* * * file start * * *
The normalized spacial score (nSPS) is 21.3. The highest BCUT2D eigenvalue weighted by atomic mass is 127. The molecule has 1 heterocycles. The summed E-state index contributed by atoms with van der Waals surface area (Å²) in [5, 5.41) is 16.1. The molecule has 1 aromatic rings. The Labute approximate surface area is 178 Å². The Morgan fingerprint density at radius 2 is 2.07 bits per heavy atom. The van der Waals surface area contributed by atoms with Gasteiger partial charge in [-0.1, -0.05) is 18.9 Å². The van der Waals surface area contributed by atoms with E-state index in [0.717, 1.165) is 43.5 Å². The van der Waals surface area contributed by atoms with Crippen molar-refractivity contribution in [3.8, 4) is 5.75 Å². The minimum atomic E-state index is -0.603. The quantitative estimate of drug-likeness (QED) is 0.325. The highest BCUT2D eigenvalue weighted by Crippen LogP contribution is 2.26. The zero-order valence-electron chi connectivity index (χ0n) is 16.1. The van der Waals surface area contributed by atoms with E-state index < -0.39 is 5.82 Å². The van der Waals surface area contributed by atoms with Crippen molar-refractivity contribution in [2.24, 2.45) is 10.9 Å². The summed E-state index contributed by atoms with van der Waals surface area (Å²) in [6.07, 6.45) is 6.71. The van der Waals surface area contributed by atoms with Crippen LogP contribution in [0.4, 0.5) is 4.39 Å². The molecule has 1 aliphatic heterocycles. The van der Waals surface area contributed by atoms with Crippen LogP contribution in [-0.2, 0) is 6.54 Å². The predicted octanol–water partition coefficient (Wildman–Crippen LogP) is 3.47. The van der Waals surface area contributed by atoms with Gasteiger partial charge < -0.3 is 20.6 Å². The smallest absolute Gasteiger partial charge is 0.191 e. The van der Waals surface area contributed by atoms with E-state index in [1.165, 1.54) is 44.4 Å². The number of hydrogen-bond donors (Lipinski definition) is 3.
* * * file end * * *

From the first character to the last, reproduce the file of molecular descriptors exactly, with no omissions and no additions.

The normalized spacial score (nSPS) is 21.3. The highest BCUT2D eigenvalue weighted by atomic mass is 127. The molecule has 1 heterocycles. The summed E-state index contributed by atoms with van der Waals surface area (Å²) in [5, 5.41) is 16.1. The molecule has 1 aromatic rings. The Labute approximate surface area is 178 Å². The Morgan fingerprint density at radius 2 is 2.07 bits per heavy atom. The van der Waals surface area contributed by atoms with Gasteiger partial charge in [-0.1, -0.05) is 18.9 Å². The van der Waals surface area contributed by atoms with E-state index in [0.717, 1.165) is 43.5 Å². The van der Waals surface area contributed by atoms with Crippen molar-refractivity contribution in [3.8, 4) is 5.75 Å². The minimum atomic E-state index is -0.603. The quantitative estimate of drug-likeness (QED) is 0.325. The highest BCUT2D eigenvalue weighted by Crippen LogP contribution is 2.26. The zero-order valence-electron chi connectivity index (χ0n) is 16.1. The van der Waals surface area contributed by atoms with E-state index < -0.39 is 5.82 Å². The van der Waals surface area contributed by atoms with Crippen molar-refractivity contribution in [2.24, 2.45) is 10.9 Å². The summed E-state index contributed by atoms with van der Waals surface area (Å²) in [6.07, 6.45) is 6.71. The van der Waals surface area contributed by atoms with Crippen LogP contribution in [0.4, 0.5) is 4.39 Å². The molecule has 1 aliphatic heterocycles. The van der Waals surface area contributed by atoms with Crippen LogP contribution in [-0.2, 0) is 6.54 Å². The predicted octanol–water partition coefficient (Wildman–Crippen LogP) is 3.47. The van der Waals surface area contributed by atoms with Gasteiger partial charge < -0.3 is 20.6 Å². The smallest absolute Gasteiger partial charge is 0.191 e. The van der Waals surface area contributed by atoms with E-state index in [1.165, 1.54) is 44.4 Å². The number of hydrogen-bond donors (Lipinski definition) is 3.